Of course, there are many different indoor plants, but I keep only those that bloom beautifully. The lush blooming bulbous are among my special favorites. Perhaps the most beloved – Gippeastrum, which is often (and incorrectly) called amaryllis. His homeland is South America. In the rooms, mostly hybrids grow with flowers much more beautiful than the original species. The leaves of the hybrid hippeastrum are long linear, the bulb is large, the funnel-shaped flowers sit in 2-6 pieces on the crown of a tall and thick peduncle. Depending on the variety, they can be from pale pink to dark red, sometimes variegated, with strokes and specks. Large bulbs form two arrows.
What an onion can do. Farmer Burea-Uinsurance.com Guérin Nicolas
The plant is photophilous, it needs to take sunny places, it grows well in rooms on windows facing south, southeast, southwest. For the flowering of hippeastrum, a period of deep rest is required. By adjusting its timing and duration, you can have flowering plants all year round.
For the rest period, I put the pot with hippeastrum in a dark place, water it rarely and little by little, so that the earth does not dry out.
His flowers, however, like other bulbous ones, do not open at the same time. But there are several of them on the arrow, and therefore, in general, flowering lasts 2-3 weeks. The pot is not needed very large (from the edge of the bulb to the edge of the pot, the distance should be 1,5-3 cm). In a too spacious container, the plant heals and may not bloom for a long time.
I plant the bulb so that half sticks out of the soil, I water it with mullein infusion 1-2 times a month.
I propagate the hippeastrum with a baby, which I separate from the mother’s bulb when planting. Rare varieties can be propagated with scales, but this is troublesome and time consuming.
Well, those who have the time and desire can start breeding. I crossed two copies – pink and red, and several burgundy and pink ones grew from the seeds. And one seedling was white with scarlet shading. We called him Tatu.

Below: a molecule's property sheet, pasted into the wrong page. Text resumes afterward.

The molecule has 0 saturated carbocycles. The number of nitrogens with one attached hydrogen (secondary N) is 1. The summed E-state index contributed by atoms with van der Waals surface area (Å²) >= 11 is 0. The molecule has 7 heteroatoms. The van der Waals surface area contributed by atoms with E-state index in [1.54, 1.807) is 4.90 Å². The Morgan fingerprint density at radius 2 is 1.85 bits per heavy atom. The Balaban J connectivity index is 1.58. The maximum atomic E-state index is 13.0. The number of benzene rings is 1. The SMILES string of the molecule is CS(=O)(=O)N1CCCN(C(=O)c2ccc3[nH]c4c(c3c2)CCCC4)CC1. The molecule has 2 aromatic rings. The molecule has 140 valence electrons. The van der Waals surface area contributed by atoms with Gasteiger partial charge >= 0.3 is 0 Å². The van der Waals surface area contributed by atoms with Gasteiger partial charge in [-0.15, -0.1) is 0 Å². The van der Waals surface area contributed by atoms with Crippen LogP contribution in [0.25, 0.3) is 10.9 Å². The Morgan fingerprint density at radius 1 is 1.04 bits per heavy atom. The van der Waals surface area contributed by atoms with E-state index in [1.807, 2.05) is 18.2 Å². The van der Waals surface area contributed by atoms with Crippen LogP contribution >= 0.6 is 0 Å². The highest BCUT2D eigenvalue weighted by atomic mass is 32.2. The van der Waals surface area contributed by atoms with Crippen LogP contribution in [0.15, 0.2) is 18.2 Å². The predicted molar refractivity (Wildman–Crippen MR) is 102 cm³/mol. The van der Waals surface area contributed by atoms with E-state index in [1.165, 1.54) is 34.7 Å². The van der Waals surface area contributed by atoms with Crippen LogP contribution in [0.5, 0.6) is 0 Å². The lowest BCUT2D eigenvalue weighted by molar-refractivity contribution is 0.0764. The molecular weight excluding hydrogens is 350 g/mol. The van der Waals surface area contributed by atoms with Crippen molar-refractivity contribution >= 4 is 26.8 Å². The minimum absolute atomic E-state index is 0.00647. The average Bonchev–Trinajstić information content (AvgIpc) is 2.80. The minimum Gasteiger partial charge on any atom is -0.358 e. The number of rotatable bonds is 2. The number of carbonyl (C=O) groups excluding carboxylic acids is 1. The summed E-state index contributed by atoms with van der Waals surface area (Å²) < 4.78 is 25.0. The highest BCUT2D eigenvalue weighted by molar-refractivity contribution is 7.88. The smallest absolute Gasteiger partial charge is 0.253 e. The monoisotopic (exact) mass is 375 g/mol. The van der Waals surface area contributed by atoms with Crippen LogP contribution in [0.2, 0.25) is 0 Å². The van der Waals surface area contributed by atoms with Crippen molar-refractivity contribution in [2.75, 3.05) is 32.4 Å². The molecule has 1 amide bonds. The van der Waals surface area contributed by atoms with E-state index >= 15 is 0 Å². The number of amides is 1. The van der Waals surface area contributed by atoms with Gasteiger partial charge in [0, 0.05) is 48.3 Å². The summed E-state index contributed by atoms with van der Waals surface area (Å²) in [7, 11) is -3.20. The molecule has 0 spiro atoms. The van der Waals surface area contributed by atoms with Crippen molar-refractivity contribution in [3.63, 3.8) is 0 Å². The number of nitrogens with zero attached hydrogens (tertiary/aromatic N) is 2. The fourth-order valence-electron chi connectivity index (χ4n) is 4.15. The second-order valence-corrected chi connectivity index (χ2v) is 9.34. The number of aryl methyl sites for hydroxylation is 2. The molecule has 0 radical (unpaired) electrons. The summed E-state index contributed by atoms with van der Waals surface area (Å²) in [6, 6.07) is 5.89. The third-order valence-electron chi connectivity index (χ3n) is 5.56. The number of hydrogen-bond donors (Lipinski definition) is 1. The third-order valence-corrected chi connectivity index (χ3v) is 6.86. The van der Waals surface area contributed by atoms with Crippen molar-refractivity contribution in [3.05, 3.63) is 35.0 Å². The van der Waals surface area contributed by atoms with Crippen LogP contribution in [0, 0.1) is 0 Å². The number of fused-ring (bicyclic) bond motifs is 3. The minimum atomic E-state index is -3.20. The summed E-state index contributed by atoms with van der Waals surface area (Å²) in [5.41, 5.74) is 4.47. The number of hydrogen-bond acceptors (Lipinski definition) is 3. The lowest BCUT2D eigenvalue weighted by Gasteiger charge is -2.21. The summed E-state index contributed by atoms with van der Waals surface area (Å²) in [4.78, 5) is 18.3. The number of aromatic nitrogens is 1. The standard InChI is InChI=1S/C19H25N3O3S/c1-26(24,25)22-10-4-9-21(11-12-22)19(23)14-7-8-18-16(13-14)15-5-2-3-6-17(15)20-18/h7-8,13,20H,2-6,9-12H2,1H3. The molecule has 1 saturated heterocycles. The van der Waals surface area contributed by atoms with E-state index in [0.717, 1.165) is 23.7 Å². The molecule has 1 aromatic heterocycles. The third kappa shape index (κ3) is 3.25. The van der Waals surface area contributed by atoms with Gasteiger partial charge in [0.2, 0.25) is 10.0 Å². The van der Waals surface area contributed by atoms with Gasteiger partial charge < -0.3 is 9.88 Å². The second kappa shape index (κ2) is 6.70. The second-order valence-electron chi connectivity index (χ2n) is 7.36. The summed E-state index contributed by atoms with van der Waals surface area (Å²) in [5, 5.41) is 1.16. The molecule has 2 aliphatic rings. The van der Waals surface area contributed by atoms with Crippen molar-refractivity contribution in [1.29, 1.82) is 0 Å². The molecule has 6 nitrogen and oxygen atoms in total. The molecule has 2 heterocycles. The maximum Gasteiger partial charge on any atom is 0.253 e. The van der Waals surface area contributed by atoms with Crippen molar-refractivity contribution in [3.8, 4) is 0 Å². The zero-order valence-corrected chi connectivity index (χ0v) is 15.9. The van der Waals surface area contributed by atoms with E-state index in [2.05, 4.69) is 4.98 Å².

Another favorite of mine – crinum – originally from South America too. Its leaves are long, linear, bright green. The large bulb is covered with thin light gray protective films. Fragrant white-pink flowers are collected in 6-10 pieces. Crinum blooms usually in spring or summer. Large bulbs sometimes have 2 flowers open at the same time.
Krinum needs a bright, sunny place, and the pot for it must be large. I transplant old plants every 2-3 years, while the bulb should be visible by a third from the ground.
Eucharis, or Amazonian lily, is a very beautiful bulbous plant with beautiful white fragrant flowers. Its leaves are wide, dark, shiny, on long petioles.
Eucharis blooms once, sometimes twice a year – in autumn and spring, in winter, during dormancy, it requires moderate watering (but more abundant than hippeastrum). The plant is light-loving. The pot he needs is small, low and wide. It refuses to bloom in a spacious area until the numerous bulbs fill it and it becomes cramped for them. Therefore, it should be transplanted no more than once every 4 years, and the bulbs are completely buried.
I really love pankration… Its white fragrant flowers are similar to ancient lace because of the narrow thin “petals”. Flowering time is autumn or early winter. Pancracy blooms best on southeastern windows. Watering is moderate during flowering and rather sparse during dormancy. Plants should be transplanted in the spring once every 2-3 years. The bulb is sunk into the ground only by one third, the baby is separated for reproduction.
Clevia, or kaffir lily, as the name suggests, came to us from South Africa. This plant is remarkable for its unpretentiousness. Clivia has long, dense, dark green leaves. The flowers are orange-red, gathered in a bunch on the crown of the peduncle. There can be up to 40 of them on one arrow, on old plants there are up to 5-6 arrows at the same time. Old specimens can bloom again in winter. I propagate clivia with seeds and daughter bulbs.